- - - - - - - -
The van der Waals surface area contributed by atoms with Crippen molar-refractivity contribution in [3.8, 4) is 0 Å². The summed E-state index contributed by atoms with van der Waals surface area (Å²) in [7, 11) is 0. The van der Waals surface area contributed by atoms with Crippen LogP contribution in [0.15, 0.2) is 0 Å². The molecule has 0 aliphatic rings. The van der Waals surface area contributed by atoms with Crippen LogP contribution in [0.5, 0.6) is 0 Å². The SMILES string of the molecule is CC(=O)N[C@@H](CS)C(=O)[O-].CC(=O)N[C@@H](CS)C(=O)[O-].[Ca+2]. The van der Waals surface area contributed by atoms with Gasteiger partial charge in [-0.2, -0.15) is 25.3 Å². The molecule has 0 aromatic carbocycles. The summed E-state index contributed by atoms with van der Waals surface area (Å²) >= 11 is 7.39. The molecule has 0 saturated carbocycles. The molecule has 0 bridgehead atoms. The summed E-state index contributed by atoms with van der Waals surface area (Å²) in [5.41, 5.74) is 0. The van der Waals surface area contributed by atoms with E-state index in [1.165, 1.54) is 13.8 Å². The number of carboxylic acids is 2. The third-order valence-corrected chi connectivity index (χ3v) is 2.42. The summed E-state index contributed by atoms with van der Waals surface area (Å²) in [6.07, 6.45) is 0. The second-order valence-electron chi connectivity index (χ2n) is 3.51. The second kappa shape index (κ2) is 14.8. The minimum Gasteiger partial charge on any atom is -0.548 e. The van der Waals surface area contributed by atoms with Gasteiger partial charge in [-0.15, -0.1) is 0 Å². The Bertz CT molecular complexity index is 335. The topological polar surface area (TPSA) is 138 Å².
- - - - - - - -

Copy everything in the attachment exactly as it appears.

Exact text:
The van der Waals surface area contributed by atoms with Crippen molar-refractivity contribution in [3.8, 4) is 0 Å². The summed E-state index contributed by atoms with van der Waals surface area (Å²) in [7, 11) is 0. The van der Waals surface area contributed by atoms with Crippen LogP contribution in [0.15, 0.2) is 0 Å². The molecule has 0 aliphatic rings. The van der Waals surface area contributed by atoms with Crippen LogP contribution in [0.5, 0.6) is 0 Å². The SMILES string of the molecule is CC(=O)N[C@@H](CS)C(=O)[O-].CC(=O)N[C@@H](CS)C(=O)[O-].[Ca+2]. The van der Waals surface area contributed by atoms with Gasteiger partial charge in [-0.2, -0.15) is 25.3 Å². The molecule has 0 aromatic carbocycles. The summed E-state index contributed by atoms with van der Waals surface area (Å²) >= 11 is 7.39. The molecule has 0 saturated carbocycles. The molecule has 0 bridgehead atoms. The summed E-state index contributed by atoms with van der Waals surface area (Å²) in [5.41, 5.74) is 0. The van der Waals surface area contributed by atoms with E-state index in [1.165, 1.54) is 13.8 Å². The number of carboxylic acids is 2. The third-order valence-corrected chi connectivity index (χ3v) is 2.42. The summed E-state index contributed by atoms with van der Waals surface area (Å²) in [6.07, 6.45) is 0. The second-order valence-electron chi connectivity index (χ2n) is 3.51. The second kappa shape index (κ2) is 14.8. The minimum Gasteiger partial charge on any atom is -0.548 e. The van der Waals surface area contributed by atoms with Gasteiger partial charge in [-0.15, -0.1) is 0 Å². The Bertz CT molecular complexity index is 335. The topological polar surface area (TPSA) is 138 Å².